So I would like to go on to record, as I issue my call for boycotting the companies that profit from the occupation, that I do not intend to violate the new boycott law, should it pass.. I am not calling to boycott these companies “only” because they are in the West Bank or Israel proper.
I have other reasons.
And here’s a useful website http://www.whoprofits.org/ that contains of some of those companies.
1. In this bill, “a boycott against the State of Israel” – deliberately avoiding economic, cultural or academic ties with another person or another factor only because of his ties with the State of Israel, one of its institutions or an area under its control, in such a way that may cause economic, cultural or academic damage.
Boycott – a civil wrong:
A. Knowingly publishing a public call for a boycott against the State of Israel will be considered a civil wrong to which the civil tort law [new version] applies, if according to the content and circumstances of the publication there is reasonable probability that the call will bring about a boycott and he who published the call was aware of this possibility.
B. In regards to clause 62 [A] of the civil tort law [new version], he who causes a binding legal agreement to be breached by calling for a boycott against the State of Israel will not be viewed as someone who operated with sufficient justification.
C. If the court will find that an wrong according to this law was deliberately carried out, it will be authorized to compel the person who did the wrongdoing to pay damages that are not dependent on the damage (in this clause – damages, for example); in calculating the sum of the damages for example, the court will take into consideration, among other things, the circumstances under which the wrong was carried out, its severity and its extent.
Regulations pertaining to limitation on participation in tenders:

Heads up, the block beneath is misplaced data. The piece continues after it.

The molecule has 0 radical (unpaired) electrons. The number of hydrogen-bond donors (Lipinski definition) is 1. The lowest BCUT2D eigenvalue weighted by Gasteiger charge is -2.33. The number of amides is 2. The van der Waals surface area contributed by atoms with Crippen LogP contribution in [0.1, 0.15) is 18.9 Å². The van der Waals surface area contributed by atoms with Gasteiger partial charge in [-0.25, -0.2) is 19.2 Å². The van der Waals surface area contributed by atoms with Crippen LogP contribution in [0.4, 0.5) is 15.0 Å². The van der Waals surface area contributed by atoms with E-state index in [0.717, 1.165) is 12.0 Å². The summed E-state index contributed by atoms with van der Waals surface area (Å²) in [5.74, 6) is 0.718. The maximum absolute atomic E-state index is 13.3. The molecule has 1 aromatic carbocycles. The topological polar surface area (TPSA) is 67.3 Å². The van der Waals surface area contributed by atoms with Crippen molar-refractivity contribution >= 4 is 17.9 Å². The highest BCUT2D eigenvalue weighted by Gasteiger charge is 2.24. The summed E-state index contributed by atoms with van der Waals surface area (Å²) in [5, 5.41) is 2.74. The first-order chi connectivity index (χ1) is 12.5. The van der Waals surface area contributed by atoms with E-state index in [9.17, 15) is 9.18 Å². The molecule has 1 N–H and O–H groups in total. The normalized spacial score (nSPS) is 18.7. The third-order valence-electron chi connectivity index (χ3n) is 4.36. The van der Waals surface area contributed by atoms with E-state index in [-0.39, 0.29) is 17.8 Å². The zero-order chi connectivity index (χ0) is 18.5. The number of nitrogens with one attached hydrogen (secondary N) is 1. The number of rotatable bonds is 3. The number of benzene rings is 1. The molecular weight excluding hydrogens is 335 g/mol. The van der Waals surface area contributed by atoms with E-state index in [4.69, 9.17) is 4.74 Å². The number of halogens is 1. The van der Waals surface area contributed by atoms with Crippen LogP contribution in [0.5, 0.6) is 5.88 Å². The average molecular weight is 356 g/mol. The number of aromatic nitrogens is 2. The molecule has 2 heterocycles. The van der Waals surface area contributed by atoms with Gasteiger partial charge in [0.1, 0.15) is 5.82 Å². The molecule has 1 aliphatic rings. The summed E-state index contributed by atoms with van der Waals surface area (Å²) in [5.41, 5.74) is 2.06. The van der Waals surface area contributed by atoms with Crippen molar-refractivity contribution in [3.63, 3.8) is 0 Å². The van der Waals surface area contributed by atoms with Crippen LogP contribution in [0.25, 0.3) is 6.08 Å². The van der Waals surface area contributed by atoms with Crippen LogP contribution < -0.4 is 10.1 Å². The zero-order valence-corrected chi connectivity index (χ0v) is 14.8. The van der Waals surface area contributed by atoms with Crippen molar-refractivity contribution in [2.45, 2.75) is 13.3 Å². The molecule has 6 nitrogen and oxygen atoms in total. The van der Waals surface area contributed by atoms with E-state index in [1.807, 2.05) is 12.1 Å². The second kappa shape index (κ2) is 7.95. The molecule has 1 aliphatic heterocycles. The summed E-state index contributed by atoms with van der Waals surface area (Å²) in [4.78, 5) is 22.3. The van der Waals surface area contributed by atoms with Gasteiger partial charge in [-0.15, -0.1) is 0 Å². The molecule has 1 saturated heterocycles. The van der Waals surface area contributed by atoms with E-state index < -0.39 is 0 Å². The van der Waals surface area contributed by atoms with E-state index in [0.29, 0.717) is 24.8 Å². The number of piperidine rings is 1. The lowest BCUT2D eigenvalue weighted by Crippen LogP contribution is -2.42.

3. The Finance Minister is authorized, with the agreement of the Justice Minister and the approval of the Knesset’s Constitution, Law and Justice Committee, to set the regulations of this matter [special cases where it will be limited] and to limit the participation of he who knowingly published a public call for a boycott against the State of Israel, or who committed to take part in a boycott, in a tender that must to be carried out according to legislation.
Regulations pertaining to the suspension of benefits
A. The Finance Minister, with the approval of the Justice Minister, may decide in the case of someone who knowingly published a public call for a boycott against the State of Israel or committed to take part in a boycott [in special cases] that –
1. He will not be considered a public institution as to clause 9 (2) of the income tax ordinance;
2. He will not be eligible for receiving money from the council of sports gambling according to clause 9 of the law regulating sports gambling, 1967;
3. He will not be considered a public institution as far as receiving support according to clause 3(A) of the budget foundations law, 1985;
4. He will not be subject to the orders of the guaranteeing law on behalf of the state, 1958
5. He will not be eligible to enjoy benefits given according to the law to encourage capital investment, 1959, and according to the law to encourage research and development in industry, 1984.
B. Putting into practice the authority of the Finance Minister according to small clause (A)(2) will be carried out with the approval of the Sports Minister. Putting into practice the authority of the Finance Minister according to small clause (A)(3) will be carried out with the approval of the minister that the government had decided is responsible for the budget as is stated in paragraph (2) of the definition of who is “responsible for the budget clause” within the budget foundations law, 1985. Putting into practice the authority of the Finance Minister according to small clause (5) will be carried out with the approval of the Minister of Industry, Trade and Labor.
5. The Minister of Justice is appointed to implement this law.